Jebel Rum is the youngest son of Wadi’s executioner, the famed Rashed Rum – the second most powerful man in the city. When Rashed announces his retirement after a public execution, he expresses a hope that his two eldest sons – Jebel’s brothers – will enter the competition to select his successor but neglects to mention the skinny and weak Jebel.
Humiliated, Jebel is determined to win the competition and thereby the heart of the cold and calculating Debbat, eldest daughter of Wadi’s ruler. However he knows that the only way he can do so is by going on a quest to Tubaygat and petitioning the God Sabbah Eid to make him invincible. The quest will be a difficult one. Not only will Jebel have to travel through hostile kingdoms and savage terrain, but he will also have to take with him someone who will agree to be sacrificed to the God on Jebel’s behalf.
Salvation comes in the form of Tel Hesani, a slave who agrees to be sacrificed and serve as Jebel’s guide in return for Jebel agreeing to free his family.
What follows is a road journey where Jebel and Tel Hesani encounter and overcome dangers and learn a lot about each other and their respective cultures in the process. It’s billed as Darran Shan’s first foray into fantasy, but there remain strong horror elements – not least in the way he lingers on the public beheadings carried out by Rashad.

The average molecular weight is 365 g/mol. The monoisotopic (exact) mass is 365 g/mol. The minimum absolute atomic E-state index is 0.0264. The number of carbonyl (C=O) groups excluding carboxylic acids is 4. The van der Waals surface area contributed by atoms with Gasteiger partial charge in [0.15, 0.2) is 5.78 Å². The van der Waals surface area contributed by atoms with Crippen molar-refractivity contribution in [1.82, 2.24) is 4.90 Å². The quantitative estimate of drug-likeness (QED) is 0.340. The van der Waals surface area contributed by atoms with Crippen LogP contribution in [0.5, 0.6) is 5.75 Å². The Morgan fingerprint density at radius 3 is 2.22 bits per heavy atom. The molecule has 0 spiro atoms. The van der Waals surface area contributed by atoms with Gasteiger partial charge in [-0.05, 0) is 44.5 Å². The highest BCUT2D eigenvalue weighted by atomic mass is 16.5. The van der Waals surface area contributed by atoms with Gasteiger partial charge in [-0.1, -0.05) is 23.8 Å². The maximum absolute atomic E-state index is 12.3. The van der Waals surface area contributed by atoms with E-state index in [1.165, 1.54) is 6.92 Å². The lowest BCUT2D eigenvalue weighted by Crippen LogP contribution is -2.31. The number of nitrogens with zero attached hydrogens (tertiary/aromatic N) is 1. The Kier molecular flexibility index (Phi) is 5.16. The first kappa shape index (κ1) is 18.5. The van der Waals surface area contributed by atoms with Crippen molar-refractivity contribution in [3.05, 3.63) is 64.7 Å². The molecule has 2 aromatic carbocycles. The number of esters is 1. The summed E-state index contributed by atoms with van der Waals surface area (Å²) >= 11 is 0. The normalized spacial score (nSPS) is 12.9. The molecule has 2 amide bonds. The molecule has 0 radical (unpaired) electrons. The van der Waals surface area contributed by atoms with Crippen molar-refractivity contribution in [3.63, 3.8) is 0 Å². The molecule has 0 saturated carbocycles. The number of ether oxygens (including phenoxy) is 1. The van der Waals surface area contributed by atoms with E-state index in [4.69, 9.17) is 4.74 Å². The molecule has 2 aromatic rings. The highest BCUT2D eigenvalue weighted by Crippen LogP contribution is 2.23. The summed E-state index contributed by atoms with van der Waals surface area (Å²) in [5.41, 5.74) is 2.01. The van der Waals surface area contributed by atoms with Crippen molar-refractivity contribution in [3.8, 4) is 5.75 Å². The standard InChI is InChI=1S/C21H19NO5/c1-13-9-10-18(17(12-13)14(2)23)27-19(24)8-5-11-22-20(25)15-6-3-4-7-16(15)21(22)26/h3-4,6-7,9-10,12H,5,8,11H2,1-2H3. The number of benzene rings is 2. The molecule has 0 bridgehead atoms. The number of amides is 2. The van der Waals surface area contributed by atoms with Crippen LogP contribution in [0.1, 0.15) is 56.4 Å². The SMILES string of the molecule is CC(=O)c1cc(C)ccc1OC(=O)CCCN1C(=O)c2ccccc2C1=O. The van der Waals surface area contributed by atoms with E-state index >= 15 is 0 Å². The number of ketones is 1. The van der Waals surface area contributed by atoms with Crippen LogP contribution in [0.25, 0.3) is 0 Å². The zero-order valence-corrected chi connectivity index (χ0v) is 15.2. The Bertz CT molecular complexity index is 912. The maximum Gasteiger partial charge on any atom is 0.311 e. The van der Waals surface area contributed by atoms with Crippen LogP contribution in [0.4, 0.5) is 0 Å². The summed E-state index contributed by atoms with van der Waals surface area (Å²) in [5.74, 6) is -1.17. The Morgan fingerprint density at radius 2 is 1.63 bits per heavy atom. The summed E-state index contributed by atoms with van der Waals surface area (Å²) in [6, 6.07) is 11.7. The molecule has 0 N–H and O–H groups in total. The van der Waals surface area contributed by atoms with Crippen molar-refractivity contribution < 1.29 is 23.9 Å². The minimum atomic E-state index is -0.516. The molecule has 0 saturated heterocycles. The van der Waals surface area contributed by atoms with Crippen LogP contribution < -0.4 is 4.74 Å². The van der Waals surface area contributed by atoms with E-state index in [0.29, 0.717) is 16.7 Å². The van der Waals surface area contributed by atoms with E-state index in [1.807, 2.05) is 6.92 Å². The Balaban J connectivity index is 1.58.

It’s a fast moving book and while the morality tale is a little simplistic, it’s an entertaining read. There are some surprisingly mature elements to the story – notably the inclusion of houses of ill repute, with Shan alluding to what happens inside. He also riffs on religion, particularly the hypocrisy of people who perform cruel acts in the name of their faith, which gets a little heavy-handed at times. Also heavy-handed is the inclusion of two unscrupulous characters called Bush and Blair – names which are totally out-of-keeping with the pseudo-Arabic style that Shan’s opted for. Shan’s using them to make a political point and for me, it didn’t work in the context of the story.
Saying that, it’s an amusing read and one that boys in particular should enjoy, although it falls a little short of the publisher’s claim that it makes Shan a new Master of Fantasy.